-2-make you, among other things, a much more informed consumer of thenews media);
Understand and analyze the arguments of a variety of scholars of religion, drawing on a variety of sources and contexts, about religious violence
Sharpen your ability to make critical judgments and formulate yourown arguments about religious violence and related topics
Assignments and grading
Four written and two oral assignments will be required in this course, in additionto focus papers and responding in writing to your peers' work:Three papers (900-1200 words each) 2/7, 2/28, 3/23 10% eachOne paper (1200-1500 words) 5/2 15%First in-class presentation
dates to be determined
10%Second in-class presentation 15%Focus papers due weekly 10%Classroom participation 20%
This course requires regular informal writing in the form of "focus papers" (10%of final grade), keeping up regular blog entries, and peer responses to formalpapers (counted as part of your participation grade).1. B
: The more blog entries, the better. This is a kind of writing thatincreases in effectiveness the more frequently you practice it. At a minimum youmust write twenty blog entries over the course of the semester to receive fullcredit. They can take almost any form you want, as long as they deal with theclass in some kind of substantive way, and they can be quite short. Aim forfrequency. I reserve the right to let you know if your blog entries are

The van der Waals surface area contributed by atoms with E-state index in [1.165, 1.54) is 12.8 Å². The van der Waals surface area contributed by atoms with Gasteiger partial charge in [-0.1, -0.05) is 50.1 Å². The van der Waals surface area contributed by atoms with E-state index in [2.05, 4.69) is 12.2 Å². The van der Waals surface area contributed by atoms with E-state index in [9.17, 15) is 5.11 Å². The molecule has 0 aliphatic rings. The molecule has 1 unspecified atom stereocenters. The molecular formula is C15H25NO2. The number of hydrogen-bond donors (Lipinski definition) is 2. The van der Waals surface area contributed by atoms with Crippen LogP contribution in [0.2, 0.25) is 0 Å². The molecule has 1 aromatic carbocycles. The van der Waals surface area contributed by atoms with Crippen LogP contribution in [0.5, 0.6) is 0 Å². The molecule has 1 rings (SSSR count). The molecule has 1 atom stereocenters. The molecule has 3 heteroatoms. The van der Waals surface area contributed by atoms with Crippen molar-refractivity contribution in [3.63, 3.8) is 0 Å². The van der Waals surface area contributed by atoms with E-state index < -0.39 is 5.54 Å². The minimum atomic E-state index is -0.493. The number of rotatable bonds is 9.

unrelated to the class, but I am pretty open-minded about this. Treat your blog like an open-ended journal about the class, and feel free to refer not just tothe assigned readings but to current events, the news, class discussions, and soforth.2. F
. The purpose of these assignments is to help you focus yourreading (that's why I call them focus papers). They are due via email each Wednesday at eleven a.m. and
will not be accepted late
. Period. You must writeten over the course of the semester. A focus paper has two components. First,identify and give a precise summary of some element of the week's readingassignment (it must be current -- in other words, not last week's reading). Youcan choose a particular passage that struck you as interesting or problematic; youcan describe an overarching theme; you can give a capsule summary of theauthor's argument; etc. Second, give your
perspective on what you have justidentified and summarized: a critical analysis of what you find interesting orcompelling. In writing your analysis, ask yourself questions that probe into theunderlying meanings and problems in the texts. Examples might include:
What is the author's unstated agenda? Is he/she trustworthy?
What is at stake in this text? Is there some underlying conflict?